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Associated Press
Arizona Daily Wildcat
May 1, 1998

UCLA placed on probation


Associated Press
Arizona Daily Wildcat

Jim Harrick talks to reporters in the office of his attorney in Beverly Hills, Calif., in this Nov. 6, 1996 photo. UCLA was placed on three years probation yesterday for violating NCAA basketball recruiting rules and giving improper benefits to athletes when Harrick coached the Bruins.

LOS ANGELES (AP) - UCLA was placed on three years probation Thursday for violating NCAA basketball recruiting rules and giving improper benefits to athletes when Jim Harrick coached the Bruins.

The only tangible penalty is a reduction from 12 to six the number of official visits to the campus by recruits in 1998-99 and 1999-2000.

However, since the Bruins will have only one senior and one junior on scholarship next year, the penalty should have little impact. Over the last two years, UCLA has averaged 71/2 visits per year.

The Bruins remain eligible to compete in postseason play and appear on television.

Additional penalties were not imposed even though UCLA was placed on probation for three years in May 1997 for violations in the softball program.

The NCAA said violations in the basketball program occurred from 1993-95, before the softball violations occurred. The school was placed on probation until April 30, 2001.

"The infractions cited in the NCAA report occurred at least 17 months ago," UCLA athletic director Peter T. Dalis said in a statement issued by the school. "All of the infractions mentioned in this report were part of the Pacific-10 Conference's report.

"No new infractions were found during the NCAA investigation. In addition, the NCAA staff stated that the findings, only when assessed as a whole, not individually, constitute a major infractions case.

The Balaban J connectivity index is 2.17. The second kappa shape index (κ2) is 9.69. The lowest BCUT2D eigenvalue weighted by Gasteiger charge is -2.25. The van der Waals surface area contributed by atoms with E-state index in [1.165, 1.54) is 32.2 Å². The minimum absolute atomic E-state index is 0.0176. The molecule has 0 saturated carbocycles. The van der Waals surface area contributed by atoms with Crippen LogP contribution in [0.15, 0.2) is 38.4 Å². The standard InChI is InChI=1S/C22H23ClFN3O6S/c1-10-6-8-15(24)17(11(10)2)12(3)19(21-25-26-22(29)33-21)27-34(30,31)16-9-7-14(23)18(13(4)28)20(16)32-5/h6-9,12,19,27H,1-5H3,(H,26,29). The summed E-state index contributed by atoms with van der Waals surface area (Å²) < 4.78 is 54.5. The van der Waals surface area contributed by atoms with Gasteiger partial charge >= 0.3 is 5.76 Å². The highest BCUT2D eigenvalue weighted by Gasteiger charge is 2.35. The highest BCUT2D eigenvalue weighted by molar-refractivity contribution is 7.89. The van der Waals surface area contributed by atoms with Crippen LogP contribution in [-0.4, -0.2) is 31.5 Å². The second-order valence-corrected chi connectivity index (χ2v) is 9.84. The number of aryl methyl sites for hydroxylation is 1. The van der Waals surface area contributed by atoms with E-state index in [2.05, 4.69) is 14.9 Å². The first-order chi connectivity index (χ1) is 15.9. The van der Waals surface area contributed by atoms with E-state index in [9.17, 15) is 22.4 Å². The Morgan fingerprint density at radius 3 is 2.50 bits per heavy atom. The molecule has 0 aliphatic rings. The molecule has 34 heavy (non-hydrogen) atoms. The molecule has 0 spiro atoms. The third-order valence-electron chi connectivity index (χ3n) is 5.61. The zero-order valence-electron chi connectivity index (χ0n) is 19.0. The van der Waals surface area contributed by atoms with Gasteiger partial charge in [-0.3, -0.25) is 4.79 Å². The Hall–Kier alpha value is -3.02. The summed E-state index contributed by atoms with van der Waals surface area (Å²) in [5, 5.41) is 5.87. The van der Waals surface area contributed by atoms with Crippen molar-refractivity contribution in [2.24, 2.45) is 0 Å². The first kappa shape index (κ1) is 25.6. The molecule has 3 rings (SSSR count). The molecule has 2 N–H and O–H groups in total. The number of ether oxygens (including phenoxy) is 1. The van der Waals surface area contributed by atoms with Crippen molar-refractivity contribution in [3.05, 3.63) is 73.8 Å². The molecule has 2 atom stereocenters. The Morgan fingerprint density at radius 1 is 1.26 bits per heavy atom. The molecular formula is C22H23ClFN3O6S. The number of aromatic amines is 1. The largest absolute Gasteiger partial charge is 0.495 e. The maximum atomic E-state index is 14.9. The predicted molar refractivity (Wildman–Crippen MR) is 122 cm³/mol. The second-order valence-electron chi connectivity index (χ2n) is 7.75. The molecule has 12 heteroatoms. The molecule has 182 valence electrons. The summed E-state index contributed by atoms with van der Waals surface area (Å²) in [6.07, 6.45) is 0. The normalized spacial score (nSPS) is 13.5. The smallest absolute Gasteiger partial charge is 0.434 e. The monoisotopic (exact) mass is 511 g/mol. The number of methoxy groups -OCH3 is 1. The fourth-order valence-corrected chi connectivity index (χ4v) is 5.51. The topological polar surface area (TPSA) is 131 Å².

"It is important to point out that the infractions were self-reported by UCLA to the NCAA and that the university cooperated fully with the Pac-10 and NCAA."

David Swank, chairman of the NCAA Committee on Infractions, said the violations were worthy of more severe penalties had Harrick not been fired, and said as far as he knew, current coach Steve Lavin was not involved.

Harrick was fired Nov. 6, 1996, two weeks before the start of the 1996-97 season, for an alleged recruiting violation and lying about an expense account. Nineteen months earlier, he had coached UCLA to its first NCAA basketball title in 20 years.

He was hired by Rhode Island after not coaching during the 1996-97 season.

Harrick, cited for unethical conduct for lying to school officials during a UCLA investigation, was in West Virgina for a speaking engagement on Thursday and not immediately available for comment.

The NCAA said members of the UCLA coaching staff gave entertainment and other benefits to the coach of a club team in Los Angeles whose players included potential recruits.

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